The Mary Sue Interview: Fairy Tale Expert and The Turnip Princess Translator Maria Tatar

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A contemporary of The Grimm Brothers (Jacob Grimm once said of him, “Nowhere in the whole of Germany is anyone collecting [folklore] so accurately, thoroughly and with such a sensitive ear”), Franz Xaver von Schönwerth was a Bavarian historian who dedicated his life to researching and collecting fairy tales from the oral tradition.

Now, after over 150 years of being “lost” in an archive,  Schönwerth’s fairy tales have been translated and curated by folklore expert Maria Tatar into The Turnip Princess and Other Newly Discovered Fairy TalesVia email, Tatar took the time to talk to us about the enduring appeal of stories like Cinderella, modern oral traditions, and why “the house of fairy tales” has more room for change than we might expect.

Carolyn Cox (TMS): What inspired you to start working with folklore and fairy tales?

Maria Tatar: I’ve always had a deep attachment to stories that are wired for weirdness. I remember clutching Alice’s Adventures in Wonderland tightly to my chest as my 4th-grade teacher scolded me for reading a book that was really meant for adults. When I began reading fairy tales to my children, I was shocked and startled by the grotesque twists and turns in the plots. A stepmother decapitates her stepson and cooks him up in a stew; stepsisters cut off their toes and heels to try to make their feet fit a shoe; a woman wishes desperately for a child and gives birth to a hedgehog. I discovered that these stories were once adult entertainments—what John Updike called the television and pornography of an earlier age. They are melodramatic, operatic, and have a racing energy that helped pass time when told to the rhythms of repetitive labors on long evenings. Today we watch Breaking Bad and read Fifty Shades of Grey—the demands were not all that different in an era before books and electronic entertainments.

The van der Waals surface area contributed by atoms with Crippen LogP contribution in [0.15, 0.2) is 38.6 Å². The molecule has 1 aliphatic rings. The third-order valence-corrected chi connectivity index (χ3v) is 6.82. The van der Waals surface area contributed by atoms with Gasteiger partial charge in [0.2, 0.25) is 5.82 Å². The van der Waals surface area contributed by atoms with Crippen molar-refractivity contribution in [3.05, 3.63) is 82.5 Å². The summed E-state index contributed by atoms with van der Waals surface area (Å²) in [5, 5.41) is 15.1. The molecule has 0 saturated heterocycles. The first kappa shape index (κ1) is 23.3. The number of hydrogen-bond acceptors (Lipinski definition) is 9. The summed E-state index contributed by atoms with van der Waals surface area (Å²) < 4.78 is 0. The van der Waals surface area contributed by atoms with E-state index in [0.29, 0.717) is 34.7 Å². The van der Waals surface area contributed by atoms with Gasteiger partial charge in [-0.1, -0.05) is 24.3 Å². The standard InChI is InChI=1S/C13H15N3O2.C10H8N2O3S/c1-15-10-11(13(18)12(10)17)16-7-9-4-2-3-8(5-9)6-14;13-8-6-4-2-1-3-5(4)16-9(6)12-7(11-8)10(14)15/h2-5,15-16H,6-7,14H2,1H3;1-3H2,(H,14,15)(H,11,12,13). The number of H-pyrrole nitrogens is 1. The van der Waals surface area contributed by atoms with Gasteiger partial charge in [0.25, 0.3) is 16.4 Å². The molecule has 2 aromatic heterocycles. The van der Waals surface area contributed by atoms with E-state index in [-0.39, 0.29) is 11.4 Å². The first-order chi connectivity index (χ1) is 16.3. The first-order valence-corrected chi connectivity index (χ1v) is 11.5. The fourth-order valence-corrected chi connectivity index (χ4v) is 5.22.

TMS: What about the rediscovery of a “lost” fairy tale anthology do you think inspired such excitement, even in people who might not have had a vested interest in mythology or storytelling?

Tatar: Our fairy-tale repertoire is not as expansive as it could be. At times it feels as if we ferociously repeat the same stories: “Cinderella,” “Snow White,” “Little Red Riding Hood,” “Sleeping Beauty,” and “Jack and the Beanstalk.” Even though we are constantly hitting the refresh button and reinventing the characters and their stories, the appeal of the new is always there. And so we welcome “something completely different”—new stories that might offer other archetypes and tropes. In The Turnip Princess, it’s a delight to discover a boy named Lousehead who slaves away in the kitchen, along with a fellow who is so thrilled to have a pair of red boots that he wears them everywhere—until one gets lost!

TMS: Do you foresee any of Schönwerth’s tales becoming as huge a part of the North American cultural landscape as stories like “Cinderella” or “Snow White,” and if so, which ones?

Tatar: My hope is that Schönwerth’s stories will renew our interest in exploring the many collections found the world over. I imagine that “Prince Goldenlocks” or the “Turnip Princess” will inspire some adventurous spirits to take up their stories and create new versions of them. That’s already happening on the Internet. It’s something of a challenge to unseat the Grimms, who mastered the art of writing down stories taken from an oral tradition. They standardized the stories in ways that made them reader-friendly, without any of the bumps and rough edges you find when you take the story straight from the source. And the Grimms of course also had the advantage of the perfect last name. Schönwerth’s stories have gaps, inconsistencies, and surreal moments that get us thinking more and talking about what the characters could, should, or might do. That’s what I love about them. They are diamonds in the rough, unpolished and at times unfinished, telling us what the stories were like in their oral versions, raw rather than cooked.